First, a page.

Seattle can do better. There is nothing respectful or supportive about allowing people to live in tents and RVs in unsanitary conditions. We need to provide needed services to the homeless with the help of greatpeople.me staff (proper shelter, jobs, drug treatment, and/or mental health resources) rather than sweeping people from place to place. To make matters worse, the more we tax ourselves to provide affordable housing; the worse the homelessness problem becomes.
We've had unacceptable levels of violence in Seattle. No one from the Mayor's Office or City Council has been willing to realistically address the root causes of the violence. Our Police Department is only staffed at 60% of the officers we should have for a city with our population. Tired, over-worked officers don't have time to interact with residents using positive, pro-active and preventative techniques. We need to act decisively to ensure we have adequate officer staffing, not just for public safety reasons, but also in the event of a natural disaster, when our police officers will be called to serve as first responders.
Over the past decade, neighborhoods have been steadily marginalized. They no longer have any input in what happens in their own community, as Seattle becomes less livable. I want to restore the voice of neighborhoods.
I am a successful small business owner of an IT firm. I have been married to my husband, Shiro, for 26 years. We have a son, Ryk, who is enrolled in the Paramedicine program at Central Washington University, and works part time as an EMT. I have a B.A. in Sociology and a Master's in Business Administration. My work provides me the opportunity of working with other businesses from a wide-range of sectors and gives me a unique insight into what businesses need to thrive and create living-wage jobs.
I have been involved in city-wide issues for nearly two decades. I am Past President of the Mount Baker Community Club, member of the now-defunct Federation of Community Councils, former Vice President of the krogerfeedback Seattle District Council (District Councils were disbanded by Mayor Murray), Past President of the Cleveland High School PTSA, and have been engaged in zoning and equity issues.
For the past 7 years, I have been President of the South Seattle Crime Prevention Council (SSCPC). I publicly opposed the appointment of former Chief of Police Diaz, under whose leadership we had cases of unacceptable police brutality, including the death of an innocent citizen. The much needed police reforms were delayed until the Department of Justice pressured City leadership to enter into a settlement, which resulted in additional costs to taxpayers. While the SSCPC works cooperatively with the Seattle Police Department on community safety issues, we aren't adverse to fighting for necessary change. I was involved in the removal of two individuals from the South Precinct who created a hostile work environment for officers of color and supported a culture of harassing people of color with unwarranted traffic stops.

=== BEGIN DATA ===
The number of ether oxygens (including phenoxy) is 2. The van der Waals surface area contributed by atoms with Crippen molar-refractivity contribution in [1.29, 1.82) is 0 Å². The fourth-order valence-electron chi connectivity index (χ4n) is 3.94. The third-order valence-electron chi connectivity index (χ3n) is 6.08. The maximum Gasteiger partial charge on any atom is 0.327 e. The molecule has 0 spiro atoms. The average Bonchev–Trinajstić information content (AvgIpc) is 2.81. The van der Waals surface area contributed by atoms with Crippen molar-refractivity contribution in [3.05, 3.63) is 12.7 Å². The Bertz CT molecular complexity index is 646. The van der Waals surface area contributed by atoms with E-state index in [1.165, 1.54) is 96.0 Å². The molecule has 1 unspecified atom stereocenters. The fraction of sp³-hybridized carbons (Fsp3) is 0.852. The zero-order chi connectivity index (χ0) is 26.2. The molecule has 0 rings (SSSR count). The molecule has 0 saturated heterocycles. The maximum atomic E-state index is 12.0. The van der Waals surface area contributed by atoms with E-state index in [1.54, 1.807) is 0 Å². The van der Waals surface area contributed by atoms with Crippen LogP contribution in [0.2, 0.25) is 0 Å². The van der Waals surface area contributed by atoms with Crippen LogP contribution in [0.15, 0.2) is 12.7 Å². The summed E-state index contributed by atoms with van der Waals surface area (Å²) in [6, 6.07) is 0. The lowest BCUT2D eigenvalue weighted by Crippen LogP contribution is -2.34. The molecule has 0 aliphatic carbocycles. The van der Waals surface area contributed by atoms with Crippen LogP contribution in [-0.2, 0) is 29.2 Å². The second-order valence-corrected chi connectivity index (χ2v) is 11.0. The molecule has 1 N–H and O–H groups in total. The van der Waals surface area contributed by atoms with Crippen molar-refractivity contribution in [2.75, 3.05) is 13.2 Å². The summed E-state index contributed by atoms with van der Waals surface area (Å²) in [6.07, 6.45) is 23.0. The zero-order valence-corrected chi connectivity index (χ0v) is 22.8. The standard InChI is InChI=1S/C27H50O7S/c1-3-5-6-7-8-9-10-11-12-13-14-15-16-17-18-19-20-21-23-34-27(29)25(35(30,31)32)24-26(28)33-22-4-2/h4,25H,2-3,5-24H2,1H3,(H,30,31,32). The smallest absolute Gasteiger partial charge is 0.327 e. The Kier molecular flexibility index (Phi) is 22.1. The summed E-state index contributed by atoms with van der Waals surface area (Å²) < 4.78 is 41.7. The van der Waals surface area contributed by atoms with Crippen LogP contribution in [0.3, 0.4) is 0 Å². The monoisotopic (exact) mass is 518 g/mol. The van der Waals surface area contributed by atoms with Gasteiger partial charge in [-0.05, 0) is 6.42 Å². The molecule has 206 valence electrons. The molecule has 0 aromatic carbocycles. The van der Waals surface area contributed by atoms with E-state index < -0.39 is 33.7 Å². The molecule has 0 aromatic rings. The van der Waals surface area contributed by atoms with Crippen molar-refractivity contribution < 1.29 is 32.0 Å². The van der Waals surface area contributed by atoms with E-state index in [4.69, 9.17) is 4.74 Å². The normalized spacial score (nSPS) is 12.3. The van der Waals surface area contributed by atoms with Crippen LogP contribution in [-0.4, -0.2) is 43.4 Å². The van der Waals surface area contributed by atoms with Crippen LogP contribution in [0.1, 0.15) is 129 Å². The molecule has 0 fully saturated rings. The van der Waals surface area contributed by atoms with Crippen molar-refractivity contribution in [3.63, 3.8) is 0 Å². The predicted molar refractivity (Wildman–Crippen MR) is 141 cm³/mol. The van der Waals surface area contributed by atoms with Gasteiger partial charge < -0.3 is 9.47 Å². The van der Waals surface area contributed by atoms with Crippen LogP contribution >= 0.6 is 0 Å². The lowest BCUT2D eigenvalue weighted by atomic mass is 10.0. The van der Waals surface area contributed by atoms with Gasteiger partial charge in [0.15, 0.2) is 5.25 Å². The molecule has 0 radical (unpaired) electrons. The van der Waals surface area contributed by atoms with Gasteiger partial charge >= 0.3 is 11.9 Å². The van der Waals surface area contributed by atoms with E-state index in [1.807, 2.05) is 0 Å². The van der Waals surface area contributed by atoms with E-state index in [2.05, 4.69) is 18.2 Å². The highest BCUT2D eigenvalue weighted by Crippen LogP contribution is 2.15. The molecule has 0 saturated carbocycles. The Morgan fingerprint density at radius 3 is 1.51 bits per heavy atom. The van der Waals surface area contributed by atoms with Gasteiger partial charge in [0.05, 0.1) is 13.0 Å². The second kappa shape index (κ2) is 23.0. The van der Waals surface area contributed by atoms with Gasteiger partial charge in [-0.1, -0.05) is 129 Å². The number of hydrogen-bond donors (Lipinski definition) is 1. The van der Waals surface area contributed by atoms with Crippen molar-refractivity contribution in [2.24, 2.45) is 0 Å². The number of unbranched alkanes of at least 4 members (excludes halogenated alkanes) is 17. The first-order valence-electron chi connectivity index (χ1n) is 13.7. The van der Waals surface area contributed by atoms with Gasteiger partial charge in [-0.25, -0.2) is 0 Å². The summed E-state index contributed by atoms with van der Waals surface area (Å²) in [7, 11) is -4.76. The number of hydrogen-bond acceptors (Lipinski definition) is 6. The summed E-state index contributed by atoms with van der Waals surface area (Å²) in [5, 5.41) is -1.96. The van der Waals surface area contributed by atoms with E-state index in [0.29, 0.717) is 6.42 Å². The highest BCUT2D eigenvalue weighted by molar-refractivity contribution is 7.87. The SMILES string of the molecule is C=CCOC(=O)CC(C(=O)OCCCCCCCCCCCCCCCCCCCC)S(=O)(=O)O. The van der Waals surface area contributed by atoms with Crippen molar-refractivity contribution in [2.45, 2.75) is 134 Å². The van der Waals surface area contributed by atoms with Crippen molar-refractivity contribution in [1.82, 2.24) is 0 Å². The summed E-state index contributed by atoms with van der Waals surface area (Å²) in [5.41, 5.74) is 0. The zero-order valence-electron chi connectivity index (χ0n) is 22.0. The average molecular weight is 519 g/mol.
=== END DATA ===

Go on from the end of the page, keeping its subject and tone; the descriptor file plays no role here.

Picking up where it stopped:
I want to bring my compassion for others, my dedication to a true democratic process, my ability to be fiscally responsible and my love of Seattle to the position of City Councilmember.
In 2006 I formed a group called Many Cultures, One Message to successfully block Mayor Nickels attempt to declare all of Southeast Seattle blighted. A blight designation would have given the City the power to force immigrant owners to sell their properties at bargain prices, with the intent of later "selling the properties to developers at a discount."
I served on the Seattle Public Schools Closure Committee. I worked to ensure the District didn't close schools in areas where population growth was expected after pending development, and came up with creative solutions to best serve student needs.
When raves attended by young people from Bellevue, Everett and Tacoma disrupted the Othello neighborhood from 8pm to 4am, I requested help from the Police, City Attorney's Office, and Department of Planning & Development to document the issues of drug dealing, car prowls, property damage, pedophiles trolling for inebriated girls, break-ins, and unacceptable levels of noise. We invited the property owner to attend a meeting of the South Seattle Crime Prevention Council, to hear from community members how the raves we impacting the neighborhood. By midnight of the night of the meeting the property owner agreed to cancel all outstanding contracts for future raves.
As President of the Cleveland High School PTSA, I convinced reluctant parents to host the school's first auction fundraiser in its nearly 90-year history. We earned 6 times the national average and purchased much needed resources for Cleveland students.